Airbnb promotes itself as a home sharing system – a way for homeowners to make their permanent residences, vacation homes, second homes, and other unused property available to others for a reasonable nightly rental fee. The concept of Airbnb of exchanging empty space for dollars fills a niche in the market by connecting those who want to rent space with those who need it, but it is not just property owners who are selling off their space. Many tenants offer an illegal sublet of their property to others during the time of their lease without the knowledge of their landlord.
New studies from the American Hotel & Lodging Association (AHLA) show that an increasing percentage of business worldwide (now 81% in the US) comes from the rental of whole units. The fastest growing percentage of income comes from hosts who rented out two or more homes, which suggests that many hosts are making the provision of short-term rentals a business. In New York City, as the New York Post pointed out, about 64% of Airbnb listings covered an entire apartment building, while five hosts were found to have 200 or more listings.
The concept is so popular that Airbnb is now a company active in 192 countries worldwide and valued at $31 billion from commissions earned from both the “rentor” (the host) and the “renter” (the guest) on each transaction. While Airbnb, rentors, and renters benefit from this multi-billion dollar industry, landlords around the world are being shortchanged. As a landlord, you are right to be very concerned about the rising popularity of companies like Airbnb that challenge your role as a landlord.
Why Airbnb Is Catching On
Airbnb and its competitors such as HomeAway, HouseTrip, VayStays, and FlipKey offer new opportunities for those who need a place to stay short term, and those who have the space and are renting it. Those with available space on their hands welcome the opportunity to profit from a spare room or a whole house or apartment they are not using. Since rentals are short-term, this new class of “landlords” can set the dates of occupancy and the terms of the rental and collect funds to defray their own expenses.
Using Airbnb is popular among travelers who seek to cut lodging costs. Businessmen who work out of town for a few weeks or months utilize the service, which is also popular among travelers to foreign countries. Depending on how much they want to pay, they may rent a room in a home that the owner is occupying or have possession of the whole property.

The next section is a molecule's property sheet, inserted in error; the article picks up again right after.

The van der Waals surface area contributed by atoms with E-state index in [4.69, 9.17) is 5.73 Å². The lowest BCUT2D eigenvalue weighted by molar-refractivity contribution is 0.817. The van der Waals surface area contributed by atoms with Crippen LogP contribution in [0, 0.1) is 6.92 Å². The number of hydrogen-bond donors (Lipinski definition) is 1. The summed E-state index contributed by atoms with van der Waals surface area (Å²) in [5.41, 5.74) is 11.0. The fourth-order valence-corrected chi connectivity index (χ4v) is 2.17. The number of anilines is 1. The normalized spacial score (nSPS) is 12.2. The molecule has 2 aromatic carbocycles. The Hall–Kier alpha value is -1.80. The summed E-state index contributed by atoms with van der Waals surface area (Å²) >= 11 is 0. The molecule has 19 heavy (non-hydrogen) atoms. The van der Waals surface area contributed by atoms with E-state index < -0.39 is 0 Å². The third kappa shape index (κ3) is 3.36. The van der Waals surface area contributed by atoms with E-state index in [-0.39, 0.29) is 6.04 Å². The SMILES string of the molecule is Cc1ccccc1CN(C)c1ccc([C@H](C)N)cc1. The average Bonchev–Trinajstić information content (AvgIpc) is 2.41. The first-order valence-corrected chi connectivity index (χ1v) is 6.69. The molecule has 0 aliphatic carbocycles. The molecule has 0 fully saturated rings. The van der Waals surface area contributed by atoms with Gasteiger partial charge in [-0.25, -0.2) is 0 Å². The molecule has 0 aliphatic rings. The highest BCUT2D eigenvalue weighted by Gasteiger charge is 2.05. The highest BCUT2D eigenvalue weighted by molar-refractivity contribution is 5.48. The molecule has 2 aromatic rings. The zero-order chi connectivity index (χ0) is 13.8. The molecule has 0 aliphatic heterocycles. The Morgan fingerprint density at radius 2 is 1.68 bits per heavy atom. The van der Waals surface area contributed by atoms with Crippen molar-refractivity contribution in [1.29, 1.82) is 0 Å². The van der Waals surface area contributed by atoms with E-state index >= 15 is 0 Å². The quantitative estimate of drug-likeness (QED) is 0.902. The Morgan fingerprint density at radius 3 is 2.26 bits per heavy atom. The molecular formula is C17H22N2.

While Airbnb properties usually rent for less than hotels and other commercial properties, the other big advantage is that they also allow users to select the type of property they desire so that they can personalize their lodging experience; rather than residing in a hotel, they can find a location that meets their needs and those of their family or anyone who travels with them.
When travelers find alternatives to patronizing hotels, and others who need to rent property can bypass the normal channels of dealing directly with the property owner, the “landlord business” suffers, especially when hosts rent out multiple units. Recent statistics show that nearly 10% of Airbnb listings nationwide are commercial, with the percentage rising to 21% in Honolulu, 16% in Los Angeles, and 12% in Seattle.
Why Airbnb Is A Nightmare For Landlords
Hotels hate Airbnb and its competitors for cutting into their revenue stream. The more popular the concept is, the more that the hotel industry has to lose as potential renters examine the alternatives. On the other hand, landlords and property management companies have other, sometimes much more serious concerns with the short-term rental concept:
Airbnb rentals allow property occupancy by those the property owner does not vet. As a landlord, you might run a credit check or contact references for those seek to occupy your property and refuse to rent to someone who is financially unstable, who has a history of wild parties that destroyed property, or who is planning to run a dangerous business there. When your tenant sublets property without your knowledge, you have no control over who occupies it. Airbnb maintains some oversight over transactions, but they do not exercise the same due diligence over subletting your property as you would.
Illegal subletting provides tenants with a way to circumvent their lease provisions. Tenants find the ability to sublet to be a good way to run out a lease they are legally obliged to honor when their own circumstances change. Unlike legal subletting, where you agreed to the process and have say over who occupies your property, illegal subletting is “under the table”; your tenants receive money from using your property as a hotel.